John Durkin was a firefighter before PTSD and the suicides of two colleagues persuaded him to create a realistic solution for the future. With post-9/11 experience with New York’s police officers and application of two evidence-based techniques John contradicts the ‘top-down’ expert-led model aimed at symptom reduction with a ‘bottom-up’ experience-led model aimed at growth, and within a health and safety framework.

This approach saw John lead the crisis response for the Metropolitan Police Service following the 2017 terrorist attacks and Grenfell Tower fire. A positive return to duty was reported overall with no sickness absence or PTSD related to the critical incidents. A peer-support approach showing superior outcomes to an expert-clinical approach for post-traumatic stress will be discussed.

John has very kindly provided us with some top tips on what to do when disaster strikes:
  1. Keep the team together and keep the mental health professionals away.

    This is a shock, not mental illness. It is best to feel supported and not isolated, heard and not spoken to and helpful not burdensome. Most mental health professionals have disaster education, not disaster experience. The team is now the family – keep it together.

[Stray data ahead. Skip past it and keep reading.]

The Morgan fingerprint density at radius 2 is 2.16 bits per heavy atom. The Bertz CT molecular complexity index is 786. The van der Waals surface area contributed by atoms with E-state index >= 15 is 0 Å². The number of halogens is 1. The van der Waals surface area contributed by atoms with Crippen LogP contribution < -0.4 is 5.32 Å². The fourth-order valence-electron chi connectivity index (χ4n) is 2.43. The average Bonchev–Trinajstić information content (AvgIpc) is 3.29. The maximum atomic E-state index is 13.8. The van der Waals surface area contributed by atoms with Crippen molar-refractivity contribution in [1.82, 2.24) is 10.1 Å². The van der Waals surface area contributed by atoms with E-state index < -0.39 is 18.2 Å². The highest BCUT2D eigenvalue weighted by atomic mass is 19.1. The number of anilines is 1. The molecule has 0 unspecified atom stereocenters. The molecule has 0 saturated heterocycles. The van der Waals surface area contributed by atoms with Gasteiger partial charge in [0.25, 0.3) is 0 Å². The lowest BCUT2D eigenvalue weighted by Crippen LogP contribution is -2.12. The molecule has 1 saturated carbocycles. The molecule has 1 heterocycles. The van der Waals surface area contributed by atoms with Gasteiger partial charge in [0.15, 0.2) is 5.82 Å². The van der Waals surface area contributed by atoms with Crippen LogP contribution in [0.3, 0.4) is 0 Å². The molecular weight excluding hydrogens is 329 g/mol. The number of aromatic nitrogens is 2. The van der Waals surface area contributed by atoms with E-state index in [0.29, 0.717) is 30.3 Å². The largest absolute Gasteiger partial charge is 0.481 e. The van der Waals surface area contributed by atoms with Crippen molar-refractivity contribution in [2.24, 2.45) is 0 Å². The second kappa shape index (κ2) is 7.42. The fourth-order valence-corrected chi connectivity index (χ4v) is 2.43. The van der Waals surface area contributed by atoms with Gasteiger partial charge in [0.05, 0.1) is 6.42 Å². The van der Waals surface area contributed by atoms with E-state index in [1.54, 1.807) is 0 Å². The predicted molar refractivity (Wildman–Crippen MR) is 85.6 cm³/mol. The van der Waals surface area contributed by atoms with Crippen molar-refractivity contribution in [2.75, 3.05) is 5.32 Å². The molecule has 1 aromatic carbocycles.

2.  Ignore anyone telling you this is a traumatic incident.

    There is no such thing as a ‘traumatic incident’ only a traumatic reaction. Think of a ‘critical’ incident instead, one that has the potential to overwhelm how you normally cope, or is beyond your current abilities. Critical means it’s in the balance, traumatic means it’s already gone too far – it hasn’t.

  3. Rethink what you know to be an expert.

    Psychiatrists have a ‘bible’ called the Diagnostic and Statistical Manual of Mental Disorders in which all the mental disorders are described. That makes them experts in those descriptions, not in what just happened to you. The experts you need are those who have been there before, survived and grown wise as a result. Find them and talk.

  4. Risk assess the survivor’s reactions.

    Hazard: Shock, disbelief, catastrophic thinking, getting upset and having no-one to talk to. Intervene: Listen, ask “What happened?” and listen more. Take a genuine interest and don’t worry what gets said – it will change with recovery. Monitor: Meet again, ask and listen. Meet again, ask and listen. Notice the change – you’re helping.

  5. Take a tip from the Stoics: Everything you have in life is gifted to you from the Gods.

    You have no entitlement to anything – health, family, possessions or friends. Meditate on losing each of these, one at a time, until it hurts. Then realise you’ve been given them back. Really, try it.

By John Durkin 

 *Please note, the views expressed by the original article author are theirs alone and do not necessarily represent those of Washingtondowling Associates Ltd or The SHE Show and therefore we take no responsibility for the content or accuracy of this post.